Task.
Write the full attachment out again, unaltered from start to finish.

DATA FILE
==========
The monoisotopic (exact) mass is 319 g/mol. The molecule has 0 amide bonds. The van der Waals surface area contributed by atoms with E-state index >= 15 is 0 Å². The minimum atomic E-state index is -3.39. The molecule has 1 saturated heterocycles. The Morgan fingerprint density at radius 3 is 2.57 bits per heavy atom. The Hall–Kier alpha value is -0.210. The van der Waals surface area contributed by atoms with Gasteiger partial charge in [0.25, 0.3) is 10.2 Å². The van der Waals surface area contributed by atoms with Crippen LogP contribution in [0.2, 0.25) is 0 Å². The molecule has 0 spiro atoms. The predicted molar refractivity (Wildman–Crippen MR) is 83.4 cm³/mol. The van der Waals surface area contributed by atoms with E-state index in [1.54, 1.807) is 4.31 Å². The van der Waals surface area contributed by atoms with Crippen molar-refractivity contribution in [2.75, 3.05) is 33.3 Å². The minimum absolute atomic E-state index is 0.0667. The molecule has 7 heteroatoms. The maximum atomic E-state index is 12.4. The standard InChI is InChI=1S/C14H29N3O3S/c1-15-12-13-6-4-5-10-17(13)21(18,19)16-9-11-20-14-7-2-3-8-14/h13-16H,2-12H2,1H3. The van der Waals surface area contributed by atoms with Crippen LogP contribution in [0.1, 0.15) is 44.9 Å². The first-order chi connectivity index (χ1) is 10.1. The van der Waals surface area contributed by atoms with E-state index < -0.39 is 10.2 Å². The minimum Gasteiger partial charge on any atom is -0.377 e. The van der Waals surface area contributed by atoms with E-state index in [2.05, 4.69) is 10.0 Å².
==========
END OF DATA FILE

The monoisotopic (exact) mass is 319 g/mol. The molecule has 0 amide bonds. The van der Waals surface area contributed by atoms with E-state index >= 15 is 0 Å². The minimum atomic E-state index is -3.39. The molecule has 1 saturated heterocycles. The Morgan fingerprint density at radius 3 is 2.57 bits per heavy atom. The Hall–Kier alpha value is -0.210. The van der Waals surface area contributed by atoms with Gasteiger partial charge in [0.25, 0.3) is 10.2 Å². The van der Waals surface area contributed by atoms with Crippen LogP contribution in [0.2, 0.25) is 0 Å². The molecule has 0 spiro atoms. The predicted molar refractivity (Wildman–Crippen MR) is 83.4 cm³/mol. The van der Waals surface area contributed by atoms with E-state index in [1.54, 1.807) is 4.31 Å². The van der Waals surface area contributed by atoms with Crippen molar-refractivity contribution in [2.75, 3.05) is 33.3 Å². The minimum absolute atomic E-state index is 0.0667. The molecule has 7 heteroatoms. The maximum atomic E-state index is 12.4. The standard InChI is InChI=1S/C14H29N3O3S/c1-15-12-13-6-4-5-10-17(13)21(18,19)16-9-11-20-14-7-2-3-8-14/h13-16H,2-12H2,1H3. The van der Waals surface area contributed by atoms with Crippen LogP contribution in [0.1, 0.15) is 44.9 Å². The first-order chi connectivity index (χ1) is 10.1. The van der Waals surface area contributed by atoms with E-state index < -0.39 is 10.2 Å². The minimum Gasteiger partial charge on any atom is -0.377 e. The van der Waals surface area contributed by atoms with E-state index in [2.05, 4.69) is 10.0 Å².